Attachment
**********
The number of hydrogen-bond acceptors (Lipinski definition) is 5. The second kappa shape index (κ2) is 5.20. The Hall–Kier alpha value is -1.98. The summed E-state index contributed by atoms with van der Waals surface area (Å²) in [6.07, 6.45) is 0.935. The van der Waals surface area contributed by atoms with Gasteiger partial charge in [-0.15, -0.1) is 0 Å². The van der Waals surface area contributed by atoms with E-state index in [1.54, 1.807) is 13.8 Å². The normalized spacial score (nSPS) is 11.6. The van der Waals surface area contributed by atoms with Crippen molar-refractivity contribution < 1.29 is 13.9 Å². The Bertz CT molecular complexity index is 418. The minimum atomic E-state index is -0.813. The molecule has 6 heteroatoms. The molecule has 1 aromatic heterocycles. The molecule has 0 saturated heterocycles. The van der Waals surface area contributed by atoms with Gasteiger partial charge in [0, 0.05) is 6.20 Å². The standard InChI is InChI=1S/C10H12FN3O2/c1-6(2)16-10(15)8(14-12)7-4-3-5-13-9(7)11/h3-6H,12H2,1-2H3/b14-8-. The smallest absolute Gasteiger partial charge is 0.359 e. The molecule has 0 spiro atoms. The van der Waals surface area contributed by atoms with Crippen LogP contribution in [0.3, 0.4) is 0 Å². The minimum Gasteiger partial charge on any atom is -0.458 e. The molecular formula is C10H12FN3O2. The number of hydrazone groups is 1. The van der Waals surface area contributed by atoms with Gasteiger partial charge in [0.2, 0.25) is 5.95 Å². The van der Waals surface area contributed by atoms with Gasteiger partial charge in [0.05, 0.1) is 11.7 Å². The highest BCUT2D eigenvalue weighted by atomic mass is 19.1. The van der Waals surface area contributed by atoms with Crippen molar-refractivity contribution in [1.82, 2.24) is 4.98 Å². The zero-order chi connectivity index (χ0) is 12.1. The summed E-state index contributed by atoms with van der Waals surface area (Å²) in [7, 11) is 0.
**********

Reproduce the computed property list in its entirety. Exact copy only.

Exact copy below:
The number of hydrogen-bond acceptors (Lipinski definition) is 5. The second kappa shape index (κ2) is 5.20. The Hall–Kier alpha value is -1.98. The summed E-state index contributed by atoms with van der Waals surface area (Å²) in [6.07, 6.45) is 0.935. The van der Waals surface area contributed by atoms with Gasteiger partial charge in [-0.15, -0.1) is 0 Å². The van der Waals surface area contributed by atoms with E-state index in [1.54, 1.807) is 13.8 Å². The normalized spacial score (nSPS) is 11.6. The van der Waals surface area contributed by atoms with Crippen molar-refractivity contribution < 1.29 is 13.9 Å². The Bertz CT molecular complexity index is 418. The minimum atomic E-state index is -0.813. The molecule has 6 heteroatoms. The molecule has 1 aromatic heterocycles. The molecule has 0 saturated heterocycles. The van der Waals surface area contributed by atoms with Gasteiger partial charge in [0, 0.05) is 6.20 Å². The standard InChI is InChI=1S/C10H12FN3O2/c1-6(2)16-10(15)8(14-12)7-4-3-5-13-9(7)11/h3-6H,12H2,1-2H3/b14-8-. The smallest absolute Gasteiger partial charge is 0.359 e. The molecule has 0 spiro atoms. The van der Waals surface area contributed by atoms with Crippen LogP contribution in [0.3, 0.4) is 0 Å². The minimum Gasteiger partial charge on any atom is -0.458 e. The molecular formula is C10H12FN3O2. The number of hydrazone groups is 1. The van der Waals surface area contributed by atoms with Gasteiger partial charge in [0.2, 0.25) is 5.95 Å². The van der Waals surface area contributed by atoms with Gasteiger partial charge in [0.05, 0.1) is 11.7 Å². The highest BCUT2D eigenvalue weighted by atomic mass is 19.1. The van der Waals surface area contributed by atoms with Crippen molar-refractivity contribution in [1.82, 2.24) is 4.98 Å². The zero-order chi connectivity index (χ0) is 12.1. The summed E-state index contributed by atoms with van der Waals surface area (Å²) in [7, 11) is 0.